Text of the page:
Particulates in parenteral drug development are a serious issue. In biopharmaceuticals the issue is compounded by reported impacts of protein aggregates and particles on the product’s efficacy, safety, and immunogenicity. As more research is done, characterizing protein aggregates in biologics is becoming an important consideration during forumlaulation.
Characterization of sub-visible particles in parenterals was formally addressed by USP <788> in 1975. At the time of its implementation, USP <788> was primarily concerned with foreign matter, such as rubber stopper pieces, that might not be distributed through the blood system easily. USP <788> states that sub-visible particles above 10 micron and 25 micron must be monitored and reported.
Based on increasing awareness of issues that may arise from particles smaller than what USP <788> currently includes, the FDA is exploring new requirements for characterizing protein therapeutics. They are now requesting that sub-visible particle analysis be done of particles between 2 – 10 microns. This particle size range should be characterized to inform method development and selection, risk assessment, and specification setting. Characterization includes determining the particle's shape, type (i.e. protein, silicone oil, etc), and size distribution. Providing particle images is also suggested. Dynamic imaging particle analysis is uniquely suited to address these new recommendations.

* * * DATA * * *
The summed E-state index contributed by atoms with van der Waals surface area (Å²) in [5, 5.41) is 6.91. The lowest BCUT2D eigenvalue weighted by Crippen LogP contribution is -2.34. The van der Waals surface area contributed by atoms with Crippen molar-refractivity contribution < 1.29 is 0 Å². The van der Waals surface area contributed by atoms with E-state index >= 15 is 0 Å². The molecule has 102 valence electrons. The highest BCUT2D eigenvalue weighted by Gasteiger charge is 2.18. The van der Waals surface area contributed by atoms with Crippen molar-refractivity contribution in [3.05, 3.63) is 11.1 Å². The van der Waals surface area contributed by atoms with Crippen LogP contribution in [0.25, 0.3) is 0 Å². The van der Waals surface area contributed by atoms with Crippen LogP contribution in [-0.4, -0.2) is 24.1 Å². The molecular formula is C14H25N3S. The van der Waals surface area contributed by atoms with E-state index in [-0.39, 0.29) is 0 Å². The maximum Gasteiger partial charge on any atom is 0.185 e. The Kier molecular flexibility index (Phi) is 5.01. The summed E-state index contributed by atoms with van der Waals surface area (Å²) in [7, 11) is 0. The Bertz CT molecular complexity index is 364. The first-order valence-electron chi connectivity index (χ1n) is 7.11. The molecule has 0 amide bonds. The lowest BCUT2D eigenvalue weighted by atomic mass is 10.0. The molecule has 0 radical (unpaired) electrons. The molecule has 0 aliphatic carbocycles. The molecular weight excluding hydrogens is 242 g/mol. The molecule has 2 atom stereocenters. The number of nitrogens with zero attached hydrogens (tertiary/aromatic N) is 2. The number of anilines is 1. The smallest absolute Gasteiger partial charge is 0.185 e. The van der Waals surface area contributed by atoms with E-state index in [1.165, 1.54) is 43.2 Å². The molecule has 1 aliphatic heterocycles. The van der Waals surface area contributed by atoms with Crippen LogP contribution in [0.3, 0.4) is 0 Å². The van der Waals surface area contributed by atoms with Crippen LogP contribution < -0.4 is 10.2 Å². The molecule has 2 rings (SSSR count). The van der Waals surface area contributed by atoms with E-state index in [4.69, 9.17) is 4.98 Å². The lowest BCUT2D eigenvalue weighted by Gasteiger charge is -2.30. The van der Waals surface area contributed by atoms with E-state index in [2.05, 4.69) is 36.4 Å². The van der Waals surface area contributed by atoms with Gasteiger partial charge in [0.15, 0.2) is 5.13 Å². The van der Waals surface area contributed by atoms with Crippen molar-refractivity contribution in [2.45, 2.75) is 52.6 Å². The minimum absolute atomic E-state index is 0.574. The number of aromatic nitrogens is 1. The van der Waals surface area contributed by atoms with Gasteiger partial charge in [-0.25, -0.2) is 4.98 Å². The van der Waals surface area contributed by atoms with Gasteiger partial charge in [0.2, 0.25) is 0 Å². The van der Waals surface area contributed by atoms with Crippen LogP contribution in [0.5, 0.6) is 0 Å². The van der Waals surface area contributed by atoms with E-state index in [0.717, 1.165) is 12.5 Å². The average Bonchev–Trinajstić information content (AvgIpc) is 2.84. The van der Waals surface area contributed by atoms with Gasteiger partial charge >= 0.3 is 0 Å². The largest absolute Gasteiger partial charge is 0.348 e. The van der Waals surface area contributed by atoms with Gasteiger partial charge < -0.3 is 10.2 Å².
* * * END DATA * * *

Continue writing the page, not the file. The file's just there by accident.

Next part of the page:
The ability of an imaging particle analysis system to properly identify and count protein aggregates in protein therapeutics is directly dependent on the quality, or sharpness, of the images. Blurry images lead to poor characterization of particles and can effect your particle size distribution.
Blurry images lead to mischaracterization of particles
The better the overall image quality, the easier it is for the instrument’s software to recognize patterns, and in turn characterize particles. Blurry images make it difficult to distinguish protein aggregates from silicone droplets and other contaminants, especially in the 2 - 10 µm range. Poor image quality also makes it difficult for the instrument to discriminate between a single protein amalgamation from several small proteins in close proximity to one another.
Blurry images may lead to unreliable particle size distributions
If particles are not characterized correctly, your size distribution may not be ascertained reliably. Smaller or faint particles (such as those with a low refractive index) may be missed entirely, lowering particle counts. Large particles may be fractionated into smaller particles - reducing the number of large particles while increasing the number of small particles.
Discover how you can improve protein aggregate characterization in parental drug formulations with dynamic imaging particle analysis in our informative eBook, The Ultimate Guide to Dynamic Imaging Particle Analysis.